FMB welcomes apprenticeship focus

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The FMB believes new apprenticeship targets will benefit businesses up and down the country

The Federation of Master Builders (FMB) has welcomed the announcement that the government is to bolster its targets for the creation of new apprenticeship positions, as well as protecting the term from misuse in the future.

With thousands of apprenticeships created within the UK construction and housebuilding industries every year, chief executive of the FMB Brian Berry highlighted his pleasure at the news that the forthcoming Enterprise Bill will include specific provisions to help in the creation of more apprentice places up and down the country.

Small businesses operating in the UK building sector in particular are crying out for more young, skilled staff and therefore a push to bolster apprenticeship numbers could have far-reaching positive benefits from the industry, and the nation, as a whole.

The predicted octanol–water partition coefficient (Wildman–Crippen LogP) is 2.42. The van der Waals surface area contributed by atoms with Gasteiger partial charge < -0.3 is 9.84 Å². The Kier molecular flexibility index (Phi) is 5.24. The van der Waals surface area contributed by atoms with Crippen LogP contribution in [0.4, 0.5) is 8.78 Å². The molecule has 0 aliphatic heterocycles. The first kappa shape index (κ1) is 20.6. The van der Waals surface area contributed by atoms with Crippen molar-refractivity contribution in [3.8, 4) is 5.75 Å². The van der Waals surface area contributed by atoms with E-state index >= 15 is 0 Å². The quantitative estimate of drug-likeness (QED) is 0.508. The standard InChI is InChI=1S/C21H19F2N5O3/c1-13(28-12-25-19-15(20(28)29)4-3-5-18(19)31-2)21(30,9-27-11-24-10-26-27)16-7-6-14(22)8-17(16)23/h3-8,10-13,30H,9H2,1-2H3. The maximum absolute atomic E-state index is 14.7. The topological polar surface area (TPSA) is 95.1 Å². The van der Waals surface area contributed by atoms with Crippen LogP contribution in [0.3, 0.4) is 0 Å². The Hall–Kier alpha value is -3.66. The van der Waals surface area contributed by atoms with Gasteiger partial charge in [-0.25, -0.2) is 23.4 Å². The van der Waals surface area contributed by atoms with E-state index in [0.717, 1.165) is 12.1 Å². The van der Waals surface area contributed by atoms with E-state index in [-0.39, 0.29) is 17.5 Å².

Mr Berry commented: "The government's latest apprenticeship reforms are a positive step - in particular, giving legal protection to the term 'apprenticeship' should help tackle its blatant misuse by some organisations in some sectors.

"High-quality apprenticeships should be viewed by society just as favourably as university degrees and protecting the term from misuse will help ensure this is the case."

He added that the coming years could now become known as the "age of the apprentice", but only if the government ensures its ambitious targets for the delivery of more apprenticeship positions are met.

Companies of all sizes can benefit from investing in young people and the creation of additional apprenticeship programmes can be a great way to achieve this.

By encouraging a greater number of apprentice positions in the years ahead, businesses can benefit from increased employee loyalty, staff members specifically trained to meet their needs and a younger, more flexible workforce on which to draw.

"The government's target of three million additional apprenticeships over the coming five years is suitably ambitious, but reforms are required to ensure that these are actually delivered," Mr Berry concluded.